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Libyan Warlord Haftar Begins His March on Tripoli

Members of the self-styled Libyan National Army, loyal to the country's east strongman Khalifa Haftar, hold a position in central Benghazi on July 6, 2017, after retaking the area from jihadist fighters. Libyan military strongman Khalifa Haftar on July 5 announced the 'total liberation' of second city Benghazi, which was …
AFP/Getty
JOHN HAYWARD

Libyan warlord Khalifa Haftar, commander of the so-called Libyan National Army (LNA), commenced his march on Tripoli Thursday, capturing a town only 60 miles south of the national capital and headquarters of the U.N.-backed, internationally recognized Government of National Accord (GNA). The GNA issued military alerts as skirmishes were reported between its forces and the LNA vanguard.

“We fully control Gharyan and right now as we speak I’m driving through the town,” Haftar’s western operations commander Abdelsalam al-Hassi told Reuters in a telephone interview on Thursday. LNA forces struck from their eastern base of Benghazi to seize the town with surprising speed.

“I am sipping coffee now in Gharyan,” the jaunty LNA commander later informed the Associated Press. “God willing, we will enter the rest of the cities without clashes.”

“The town now is under control of the army who came from the east and I can see their vehicles with their Libyan National Army logo,” a local eyewitness confirmed to Reuters.

A Gharyan city official contacted by Bloomberg News denied the LNA was in control of his town and insisted Haftar’s forces pulled back after a brief scuffle, but he also “declined to be identified fearing reprisals,” which somewhat undermines his statement of defiance.

A spokesman for the LNA said there were “clashes south of Tripoli” on Wednesday with forces loyal to Prime Minister Fayez al-Serraj. He did not specify the size of the engagements or estimate casualties, but a Gharyan city official said one person was killed in the fighting.

“A vanguard of our armed forces reached Gharyan and its residents have come out to welcome them,” LNA spokesman Ahmed al-Mismari announced.

At a news conference on Wednesday, Mismari predicted the women of Tripoli will “ululate when welcoming the heroes” of the LNA, “just as they ululated in Benghazi and Derna,” which would suggest the LNA intends to continue its drive westward until its forces enter the capital.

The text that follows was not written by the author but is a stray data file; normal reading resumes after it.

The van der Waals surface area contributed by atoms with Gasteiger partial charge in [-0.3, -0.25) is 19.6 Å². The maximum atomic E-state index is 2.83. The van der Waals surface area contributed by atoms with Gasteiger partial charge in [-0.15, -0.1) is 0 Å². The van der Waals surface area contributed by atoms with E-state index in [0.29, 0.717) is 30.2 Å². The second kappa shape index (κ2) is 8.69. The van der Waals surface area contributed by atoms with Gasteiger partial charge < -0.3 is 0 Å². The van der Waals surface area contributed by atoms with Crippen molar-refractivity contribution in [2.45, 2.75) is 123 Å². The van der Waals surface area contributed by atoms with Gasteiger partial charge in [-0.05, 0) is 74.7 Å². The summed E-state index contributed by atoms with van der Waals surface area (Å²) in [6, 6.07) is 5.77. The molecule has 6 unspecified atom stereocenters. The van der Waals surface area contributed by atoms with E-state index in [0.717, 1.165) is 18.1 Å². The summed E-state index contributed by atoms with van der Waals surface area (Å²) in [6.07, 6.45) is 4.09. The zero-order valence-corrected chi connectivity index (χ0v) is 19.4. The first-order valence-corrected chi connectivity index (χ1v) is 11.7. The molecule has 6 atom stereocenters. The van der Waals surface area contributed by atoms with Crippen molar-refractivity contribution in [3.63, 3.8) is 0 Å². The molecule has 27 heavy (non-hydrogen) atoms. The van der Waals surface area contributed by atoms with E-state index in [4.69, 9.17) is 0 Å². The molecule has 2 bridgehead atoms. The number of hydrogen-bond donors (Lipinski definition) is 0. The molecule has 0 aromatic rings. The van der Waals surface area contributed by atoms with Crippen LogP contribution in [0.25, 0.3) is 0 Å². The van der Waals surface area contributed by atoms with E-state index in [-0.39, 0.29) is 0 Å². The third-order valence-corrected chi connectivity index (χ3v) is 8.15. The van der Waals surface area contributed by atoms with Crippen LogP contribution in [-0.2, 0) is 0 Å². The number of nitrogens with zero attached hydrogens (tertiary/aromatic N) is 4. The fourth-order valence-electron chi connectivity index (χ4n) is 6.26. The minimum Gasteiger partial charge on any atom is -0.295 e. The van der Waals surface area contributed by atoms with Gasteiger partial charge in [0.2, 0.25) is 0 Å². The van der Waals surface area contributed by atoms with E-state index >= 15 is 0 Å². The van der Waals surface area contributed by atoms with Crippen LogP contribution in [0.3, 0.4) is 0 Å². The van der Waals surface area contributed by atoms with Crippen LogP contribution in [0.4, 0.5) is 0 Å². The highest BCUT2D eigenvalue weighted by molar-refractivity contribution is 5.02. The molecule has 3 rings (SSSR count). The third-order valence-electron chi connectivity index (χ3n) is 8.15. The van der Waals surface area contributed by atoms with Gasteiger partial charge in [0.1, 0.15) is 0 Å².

The LNA has its own Facebook page, upon which it ominously declared early Wednesday that its forces were headed for “the western region to cleanse it of the remaining terrorist groups.” This was accompanied by video of an armored column rolling somewhere, although the date and location of the video could not immediately be verified.

Prime Minister Serraj ordered his own forces to prepare to “face all threats,” including “terrorist groups, criminals, outlaws, and all who threaten the security of every Libyan city.”

He described Haftar’s advance as a serious “escalation” and called on the LNA to “stop using the language of threats.”

Adding to the delicacy of the situation is the fact that U.N. Secretary-General Antonio Guterres happens to be in Tripoli at the moment, having arrived in advance of a scheduled April 14 summit sponsored by the United Nations to work out a peaceful political solution to the eight-year Libyan civil war. It looks as if Khalifa Haftar might be arriving early as well, with a much larger entourage.

Guterres took to Twitter to appeal for restraint on all sides:

The European Union also voiced its concerns about “the military buildup underway in Libya and the escalatory rhetoric which seriously risks leading to an uncontrollable confrontation.”

The Trump administration has been fairly quiet about Libya. A joint statement with France, Italy, and the United Kingdom was released on March 1 by the U.S. State Department calling for a “de-escalation” of tensions in Libya and congratulating Haftar and Sarraj for holding a productive meeting in February. The joint statement insisted there is “no military solution in Libya.”

President Trump nominated a new ambassador to Libya on Tuesday, career diplomat and veteran foreign policy adviser Richard Norland. The U.S. has not dispatched an ambassador to Libya since late 2017. 

Libya experts confess they are uncertain what will happen next. The general consensus is that Haftar has the advantage but could only capture Tripoli with a bloody and destructive assault he is probably reluctant to initiate, even if he feels confident the U.S., U.N., and other outside forces would not intervene. It would be remarkable if Haftar was willing to commence shelling Tripoli while the U.N. secretary-general watched from his hotel window.

This calculus could change rapidly if a sizable portion of the loosely-organized militia forces defending Tripoli switch allegiance to Haftar or depart as he advances, a possibility that has often been rumored.

The smart money says Hafter is merely rattling his saber and pressuring the GNA and United Nations to make a deal highly favorable to his LNA and the political forces it supports, including the rival self-declared national government based in Tobruk, the “House of Representatives” (HoR).

Gharyan might prove to be the Libyan Rubicon, the line that changes everything if Haftar crosses it and moves even close to Tripoli. Heated rhetoric is not always accompanied by proportionate action in the Middle East, but it might be difficult for the LNA to back down after describing Tripoli as a city infested by “terrorists” it needs to cleanse.

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